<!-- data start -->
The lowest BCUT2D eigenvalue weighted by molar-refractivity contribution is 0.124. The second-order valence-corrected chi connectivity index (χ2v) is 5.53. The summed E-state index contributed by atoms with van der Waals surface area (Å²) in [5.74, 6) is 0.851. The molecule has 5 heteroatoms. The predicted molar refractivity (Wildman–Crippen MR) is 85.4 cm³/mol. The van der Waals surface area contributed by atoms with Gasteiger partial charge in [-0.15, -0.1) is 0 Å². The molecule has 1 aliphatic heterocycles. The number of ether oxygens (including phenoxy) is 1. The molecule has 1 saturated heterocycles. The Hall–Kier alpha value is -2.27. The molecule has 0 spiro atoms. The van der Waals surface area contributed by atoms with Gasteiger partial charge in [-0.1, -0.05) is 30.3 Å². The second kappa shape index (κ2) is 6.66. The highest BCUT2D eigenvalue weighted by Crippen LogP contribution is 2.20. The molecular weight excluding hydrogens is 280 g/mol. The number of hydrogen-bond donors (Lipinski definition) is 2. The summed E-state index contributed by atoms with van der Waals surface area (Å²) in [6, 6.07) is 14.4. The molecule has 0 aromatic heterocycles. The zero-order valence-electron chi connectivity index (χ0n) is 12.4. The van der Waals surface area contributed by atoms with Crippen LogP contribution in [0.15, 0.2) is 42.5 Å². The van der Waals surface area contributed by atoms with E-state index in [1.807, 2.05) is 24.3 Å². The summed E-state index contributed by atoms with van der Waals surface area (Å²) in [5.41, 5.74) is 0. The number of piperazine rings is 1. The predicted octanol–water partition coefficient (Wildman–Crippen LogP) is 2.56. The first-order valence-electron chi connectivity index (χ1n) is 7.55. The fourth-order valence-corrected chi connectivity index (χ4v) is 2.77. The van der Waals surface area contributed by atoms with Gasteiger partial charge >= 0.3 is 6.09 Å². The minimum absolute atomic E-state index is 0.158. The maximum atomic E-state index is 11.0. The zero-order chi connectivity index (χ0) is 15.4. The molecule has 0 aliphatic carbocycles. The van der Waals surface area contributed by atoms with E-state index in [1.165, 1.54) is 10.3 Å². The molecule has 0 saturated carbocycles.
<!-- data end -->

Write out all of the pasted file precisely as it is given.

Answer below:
The lowest BCUT2D eigenvalue weighted by molar-refractivity contribution is 0.124. The second-order valence-corrected chi connectivity index (χ2v) is 5.53. The summed E-state index contributed by atoms with van der Waals surface area (Å²) in [5.74, 6) is 0.851. The molecule has 5 heteroatoms. The predicted molar refractivity (Wildman–Crippen MR) is 85.4 cm³/mol. The van der Waals surface area contributed by atoms with Gasteiger partial charge in [-0.15, -0.1) is 0 Å². The molecule has 1 aliphatic heterocycles. The number of ether oxygens (including phenoxy) is 1. The molecule has 1 saturated heterocycles. The Hall–Kier alpha value is -2.27. The molecule has 0 spiro atoms. The van der Waals surface area contributed by atoms with Gasteiger partial charge in [-0.1, -0.05) is 30.3 Å². The second kappa shape index (κ2) is 6.66. The highest BCUT2D eigenvalue weighted by Crippen LogP contribution is 2.20. The molecular weight excluding hydrogens is 280 g/mol. The number of hydrogen-bond donors (Lipinski definition) is 2. The summed E-state index contributed by atoms with van der Waals surface area (Å²) in [6, 6.07) is 14.4. The molecule has 0 aromatic heterocycles. The zero-order valence-electron chi connectivity index (χ0n) is 12.4. The van der Waals surface area contributed by atoms with Crippen LogP contribution in [0.15, 0.2) is 42.5 Å². The van der Waals surface area contributed by atoms with E-state index in [1.807, 2.05) is 24.3 Å². The summed E-state index contributed by atoms with van der Waals surface area (Å²) in [5.41, 5.74) is 0. The number of piperazine rings is 1. The predicted octanol–water partition coefficient (Wildman–Crippen LogP) is 2.56. The first-order valence-electron chi connectivity index (χ1n) is 7.55. The fourth-order valence-corrected chi connectivity index (χ4v) is 2.77. The van der Waals surface area contributed by atoms with Gasteiger partial charge >= 0.3 is 6.09 Å². The minimum absolute atomic E-state index is 0.158. The maximum atomic E-state index is 11.0. The zero-order chi connectivity index (χ0) is 15.4. The molecule has 0 aliphatic carbocycles. The van der Waals surface area contributed by atoms with E-state index in [1.165, 1.54) is 10.3 Å². The molecule has 0 saturated carbocycles.